Reading Festival is in full swing, with the first day of the event featuring performances from Queens Of The Stone Age, Metronomy, Jamie T, and Gerard Way.
Arriving onstage as green lasers shot out out from the Main Stage alongside circular lights onstage which counted the band in from 20 seconds, Josh Homme’s band kicked off their set with ‘You Think I Ain’t Worth A Dollar, But I Feel Like A Millionaire’ from their 2002 album ‘Songs For The Deaf’ before veering into fan favourite and hit single ‘No One Knows’ from the same LP.
Despite being up against QOTSA over on the Main Stage, The Courteeners’ headline slot on the NME/BBC Radio 1 Stage drew a large crowd. They opened with ‘How Good It Was’ from recent album ‘Concrete Love’, followed later by older tracks ‘Cavorting’, ‘Not Nineteen Forever’ and ‘What Took You So Long?’, with frontman Liam Fray letting the crowd take the lead to sing along on their 2007 single ‘Acrylic’. “Enjoy the rest of the your evenings,” he said, leaving the stage to even louder cheers.
Metronomy arrived for their set in the NME/BBC Radio 1 tent to a stage decked out like the cover of this year’s album ‘Love Letters’, kicking off with the album’s title track. “Hello Reading festival 2014,” frontman Joe Mount said after the first song. “Thank you for having us, we’re very pleased to be here.” He then switched between keyboards and guitar, letting bassist Olugbenga Adelekan take some of the strain as frontman, geeing up the crowd and asking them to clap along. Later in the set, there was synchronised dancing from the rest of the band, giving the set the feel of an old revue show. ‘She Wants’ and ‘The Look’, from 2011’s ‘The English Riviera’ were highlights, with the five-piece coming together as the set closed to take a final bow.
Palma Violets kicked off their headline set on the Festival Republic stage just before 9.30pm, drawing a capacity audience, with the band playing tracks from debut album ‘180’ alongside three new songs. During their set they paid tribute to Jamie T, who in his set earlier in the evening had said done the same for them. The band ended the gig by jumping into the crowd to huge cheers from fans.
SBTRKT, aka London dubstep producer Aaron Jerome, was joined for his 7.50pm set in the NME/BBC Radio 1 tent by Vampire Weekend’s Ezra Koenig, who had just finished his own band’s set on the Main Stage. The pair performed ‘New Dorp. New York’, his and SBTRKT’s new collaborative single. There were also several appearances from SBTRKT’s long-time colleague, singer Sampha, who performed ‘Trials Of The Past’ from SBTRKT’s 2011 debut album as well as ‘Temporary View’, a taster of forthcoming album ‘Wonder Where We Land’, which is due for release on September 22.
Jamie T made his festival comeback by playing a surprise show on the Festival Republic stage, which he announced via Twitter earlier in the morning. Fans were already climbing onto each other’s shoulders as he took to the stage shortly after 7.30pm, launching straight into opener ‘The Man’s Machine’ from his 2009 second album ‘Kings And Queens’.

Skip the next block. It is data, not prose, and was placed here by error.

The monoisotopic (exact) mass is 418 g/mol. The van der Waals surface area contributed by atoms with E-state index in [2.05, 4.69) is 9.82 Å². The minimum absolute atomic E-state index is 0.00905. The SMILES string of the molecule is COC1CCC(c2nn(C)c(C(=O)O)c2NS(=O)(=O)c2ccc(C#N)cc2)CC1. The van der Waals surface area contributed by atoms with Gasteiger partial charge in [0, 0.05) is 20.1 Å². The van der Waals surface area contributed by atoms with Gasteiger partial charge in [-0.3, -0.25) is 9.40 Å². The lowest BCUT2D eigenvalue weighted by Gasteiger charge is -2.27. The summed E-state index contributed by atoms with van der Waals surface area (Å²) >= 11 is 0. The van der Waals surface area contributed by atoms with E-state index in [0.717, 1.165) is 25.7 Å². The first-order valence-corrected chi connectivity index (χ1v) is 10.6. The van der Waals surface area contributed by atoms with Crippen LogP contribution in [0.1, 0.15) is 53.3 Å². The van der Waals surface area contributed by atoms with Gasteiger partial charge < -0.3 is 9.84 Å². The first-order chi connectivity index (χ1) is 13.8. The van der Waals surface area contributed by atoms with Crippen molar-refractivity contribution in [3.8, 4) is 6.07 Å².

“Are you ready! It’s good to see you all,” he yelled before ‘Don’t You Find’ – the first track to be revealed from his forthcoming comeback album ‘Carry On The Grudge’, to which fans were already singing along. “It’s nice to be back. I’ve been away for a really long time so it’s nice to be here,” he said. ‘Panic Prevention’ favourites ‘Salvador’ and ‘Sheila’ were set highlights, along with finale ‘Sticks ‘N’ Stones’. Read the full report here.
Wrapping up their 2013 tour for the album ‘Vampires Of The City’, the four-piece performed five tracks off the record including singles ‘Diane Young’ and ‘Unbelievers’.
They also played a host of hits from their three albums including early hit ‘Cape Cod Kwassa Kwassa’ which saw singer Ezra Koenig make his early introductions, when he asked the crowd: “What’s up Reading? We are Vampire Weekend and it’s good to see you. You guys have a good summer?”
They went on to play ‘A-Punk’ and ‘Oxford Comma’, both of which were greeted with huge cheers, followed by ‘Holiday’, ‘White Sky’, ‘Cousins’ and ‘Giving Up The Gun’ from their 2010 album ‘Contra’. Wrapping up their set with ‘Walcott’, Koenig signed off by saying: “Thank you very much Reading. We’ve come to the end, this is our last song. Have an amazing weekend.”
Kicking off with ‘Keep It Healthy’ from their second, self-titled LP which was released in January, they then launched straight into ‘Bees’ from their 2010 debut album ‘The Fool’. The LA quartet continued with a set which spanned their career – with highlights including an uptempo rendition of ‘Undertow’ complete with crashing crescendo, ‘Love is To Die’ and a finale of ‘Elephant’.